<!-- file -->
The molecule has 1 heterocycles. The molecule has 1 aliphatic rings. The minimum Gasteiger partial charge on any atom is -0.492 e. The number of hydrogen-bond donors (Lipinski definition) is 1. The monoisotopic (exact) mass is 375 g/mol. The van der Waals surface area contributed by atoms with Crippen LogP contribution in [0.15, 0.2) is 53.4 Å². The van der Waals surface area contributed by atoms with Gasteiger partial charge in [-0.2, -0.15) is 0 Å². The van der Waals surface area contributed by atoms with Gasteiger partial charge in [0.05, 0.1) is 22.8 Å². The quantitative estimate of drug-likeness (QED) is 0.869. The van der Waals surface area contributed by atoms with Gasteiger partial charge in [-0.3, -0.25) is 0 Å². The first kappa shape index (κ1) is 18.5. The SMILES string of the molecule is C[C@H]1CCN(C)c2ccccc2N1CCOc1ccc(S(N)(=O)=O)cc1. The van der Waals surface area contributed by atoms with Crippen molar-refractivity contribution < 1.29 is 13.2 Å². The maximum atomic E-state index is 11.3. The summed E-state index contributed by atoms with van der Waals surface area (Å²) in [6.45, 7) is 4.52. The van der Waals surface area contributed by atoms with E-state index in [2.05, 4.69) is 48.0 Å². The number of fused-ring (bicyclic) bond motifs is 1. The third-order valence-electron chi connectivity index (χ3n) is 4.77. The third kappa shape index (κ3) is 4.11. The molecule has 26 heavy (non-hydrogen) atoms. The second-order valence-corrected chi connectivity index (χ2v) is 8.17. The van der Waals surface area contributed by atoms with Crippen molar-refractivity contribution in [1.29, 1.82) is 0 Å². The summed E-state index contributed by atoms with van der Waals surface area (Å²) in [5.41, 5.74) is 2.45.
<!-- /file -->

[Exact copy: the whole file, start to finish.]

The molecule has 1 heterocycles. The molecule has 1 aliphatic rings. The minimum Gasteiger partial charge on any atom is -0.492 e. The number of hydrogen-bond donors (Lipinski definition) is 1. The monoisotopic (exact) mass is 375 g/mol. The van der Waals surface area contributed by atoms with Crippen LogP contribution in [0.15, 0.2) is 53.4 Å². The van der Waals surface area contributed by atoms with Gasteiger partial charge in [-0.2, -0.15) is 0 Å². The van der Waals surface area contributed by atoms with Gasteiger partial charge in [0.05, 0.1) is 22.8 Å². The quantitative estimate of drug-likeness (QED) is 0.869. The van der Waals surface area contributed by atoms with Gasteiger partial charge in [-0.3, -0.25) is 0 Å². The first kappa shape index (κ1) is 18.5. The SMILES string of the molecule is C[C@H]1CCN(C)c2ccccc2N1CCOc1ccc(S(N)(=O)=O)cc1. The van der Waals surface area contributed by atoms with Crippen molar-refractivity contribution < 1.29 is 13.2 Å². The maximum atomic E-state index is 11.3. The summed E-state index contributed by atoms with van der Waals surface area (Å²) in [6.45, 7) is 4.52. The van der Waals surface area contributed by atoms with E-state index in [2.05, 4.69) is 48.0 Å². The number of fused-ring (bicyclic) bond motifs is 1. The third-order valence-electron chi connectivity index (χ3n) is 4.77. The third kappa shape index (κ3) is 4.11. The molecule has 26 heavy (non-hydrogen) atoms. The second-order valence-corrected chi connectivity index (χ2v) is 8.17. The van der Waals surface area contributed by atoms with Crippen molar-refractivity contribution in [1.29, 1.82) is 0 Å². The summed E-state index contributed by atoms with van der Waals surface area (Å²) in [5.41, 5.74) is 2.45.